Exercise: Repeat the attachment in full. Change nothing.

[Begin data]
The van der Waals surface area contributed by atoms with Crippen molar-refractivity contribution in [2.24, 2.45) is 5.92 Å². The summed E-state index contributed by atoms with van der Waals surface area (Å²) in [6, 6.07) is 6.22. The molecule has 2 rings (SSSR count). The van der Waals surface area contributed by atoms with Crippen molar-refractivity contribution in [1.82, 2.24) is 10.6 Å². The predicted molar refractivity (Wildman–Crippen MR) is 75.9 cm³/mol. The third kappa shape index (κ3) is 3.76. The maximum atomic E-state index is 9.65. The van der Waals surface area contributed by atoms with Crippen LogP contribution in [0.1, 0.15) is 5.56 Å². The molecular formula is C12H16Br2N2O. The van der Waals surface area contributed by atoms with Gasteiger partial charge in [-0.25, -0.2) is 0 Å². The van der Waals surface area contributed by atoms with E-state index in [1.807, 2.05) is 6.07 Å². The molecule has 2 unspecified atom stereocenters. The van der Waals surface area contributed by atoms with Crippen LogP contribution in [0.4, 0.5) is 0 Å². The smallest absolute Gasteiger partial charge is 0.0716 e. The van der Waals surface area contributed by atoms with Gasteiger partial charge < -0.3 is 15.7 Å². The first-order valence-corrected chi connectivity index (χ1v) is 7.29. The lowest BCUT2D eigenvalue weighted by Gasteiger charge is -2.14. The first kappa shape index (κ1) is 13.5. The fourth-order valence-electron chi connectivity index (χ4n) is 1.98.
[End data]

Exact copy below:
The van der Waals surface area contributed by atoms with Crippen molar-refractivity contribution in [2.24, 2.45) is 5.92 Å². The summed E-state index contributed by atoms with van der Waals surface area (Å²) in [6, 6.07) is 6.22. The molecule has 2 rings (SSSR count). The van der Waals surface area contributed by atoms with Crippen molar-refractivity contribution in [1.82, 2.24) is 10.6 Å². The predicted molar refractivity (Wildman–Crippen MR) is 75.9 cm³/mol. The third kappa shape index (κ3) is 3.76. The maximum atomic E-state index is 9.65. The van der Waals surface area contributed by atoms with Crippen LogP contribution in [0.1, 0.15) is 5.56 Å². The molecular formula is C12H16Br2N2O. The van der Waals surface area contributed by atoms with Gasteiger partial charge in [-0.25, -0.2) is 0 Å². The van der Waals surface area contributed by atoms with E-state index in [1.807, 2.05) is 6.07 Å². The molecule has 2 unspecified atom stereocenters. The van der Waals surface area contributed by atoms with Crippen LogP contribution in [0.4, 0.5) is 0 Å². The smallest absolute Gasteiger partial charge is 0.0716 e. The van der Waals surface area contributed by atoms with Gasteiger partial charge < -0.3 is 15.7 Å². The first-order valence-corrected chi connectivity index (χ1v) is 7.29. The lowest BCUT2D eigenvalue weighted by Gasteiger charge is -2.14. The first kappa shape index (κ1) is 13.5. The fourth-order valence-electron chi connectivity index (χ4n) is 1.98.